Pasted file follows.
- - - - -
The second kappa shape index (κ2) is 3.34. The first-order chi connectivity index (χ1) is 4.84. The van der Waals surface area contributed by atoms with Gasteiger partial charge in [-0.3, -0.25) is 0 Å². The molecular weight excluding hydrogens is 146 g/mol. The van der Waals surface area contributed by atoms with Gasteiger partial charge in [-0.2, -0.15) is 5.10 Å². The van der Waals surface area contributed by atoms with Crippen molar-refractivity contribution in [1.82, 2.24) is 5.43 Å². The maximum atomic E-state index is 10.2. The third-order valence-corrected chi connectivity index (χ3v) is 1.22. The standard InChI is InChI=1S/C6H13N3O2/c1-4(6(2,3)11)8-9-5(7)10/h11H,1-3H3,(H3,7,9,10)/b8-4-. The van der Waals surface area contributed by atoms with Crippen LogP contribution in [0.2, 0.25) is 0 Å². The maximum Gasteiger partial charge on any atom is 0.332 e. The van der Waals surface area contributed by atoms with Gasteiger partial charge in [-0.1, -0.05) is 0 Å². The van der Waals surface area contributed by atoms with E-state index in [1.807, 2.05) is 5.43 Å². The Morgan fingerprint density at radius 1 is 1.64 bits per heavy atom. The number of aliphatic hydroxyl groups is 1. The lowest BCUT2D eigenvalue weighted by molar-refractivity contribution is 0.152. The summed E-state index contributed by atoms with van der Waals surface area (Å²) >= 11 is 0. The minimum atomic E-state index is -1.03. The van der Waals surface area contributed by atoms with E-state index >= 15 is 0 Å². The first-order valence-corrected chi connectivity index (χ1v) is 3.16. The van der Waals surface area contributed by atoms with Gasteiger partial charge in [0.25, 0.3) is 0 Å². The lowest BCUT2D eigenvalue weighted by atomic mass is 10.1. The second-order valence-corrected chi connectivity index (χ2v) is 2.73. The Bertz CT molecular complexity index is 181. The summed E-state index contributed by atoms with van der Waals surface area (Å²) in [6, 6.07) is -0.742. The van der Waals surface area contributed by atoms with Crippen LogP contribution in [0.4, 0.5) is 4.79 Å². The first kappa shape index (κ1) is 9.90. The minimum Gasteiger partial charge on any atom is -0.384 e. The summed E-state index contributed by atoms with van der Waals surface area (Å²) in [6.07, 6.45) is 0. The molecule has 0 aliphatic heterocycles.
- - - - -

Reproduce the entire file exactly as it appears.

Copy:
The second kappa shape index (κ2) is 3.34. The first-order chi connectivity index (χ1) is 4.84. The van der Waals surface area contributed by atoms with Gasteiger partial charge in [-0.3, -0.25) is 0 Å². The molecular weight excluding hydrogens is 146 g/mol. The van der Waals surface area contributed by atoms with Gasteiger partial charge in [-0.2, -0.15) is 5.10 Å². The van der Waals surface area contributed by atoms with Crippen molar-refractivity contribution in [1.82, 2.24) is 5.43 Å². The maximum atomic E-state index is 10.2. The third-order valence-corrected chi connectivity index (χ3v) is 1.22. The standard InChI is InChI=1S/C6H13N3O2/c1-4(6(2,3)11)8-9-5(7)10/h11H,1-3H3,(H3,7,9,10)/b8-4-. The van der Waals surface area contributed by atoms with Crippen LogP contribution in [0.2, 0.25) is 0 Å². The maximum Gasteiger partial charge on any atom is 0.332 e. The van der Waals surface area contributed by atoms with Gasteiger partial charge in [-0.1, -0.05) is 0 Å². The van der Waals surface area contributed by atoms with E-state index in [1.807, 2.05) is 5.43 Å². The Morgan fingerprint density at radius 1 is 1.64 bits per heavy atom. The number of aliphatic hydroxyl groups is 1. The lowest BCUT2D eigenvalue weighted by molar-refractivity contribution is 0.152. The summed E-state index contributed by atoms with van der Waals surface area (Å²) >= 11 is 0. The minimum atomic E-state index is -1.03. The van der Waals surface area contributed by atoms with E-state index >= 15 is 0 Å². The first-order valence-corrected chi connectivity index (χ1v) is 3.16. The van der Waals surface area contributed by atoms with Gasteiger partial charge in [0.25, 0.3) is 0 Å². The lowest BCUT2D eigenvalue weighted by atomic mass is 10.1. The second-order valence-corrected chi connectivity index (χ2v) is 2.73. The Bertz CT molecular complexity index is 181. The summed E-state index contributed by atoms with van der Waals surface area (Å²) in [6, 6.07) is -0.742. The van der Waals surface area contributed by atoms with Crippen LogP contribution in [0.4, 0.5) is 4.79 Å². The first kappa shape index (κ1) is 9.90. The minimum Gasteiger partial charge on any atom is -0.384 e. The summed E-state index contributed by atoms with van der Waals surface area (Å²) in [6.07, 6.45) is 0. The molecule has 0 aliphatic heterocycles.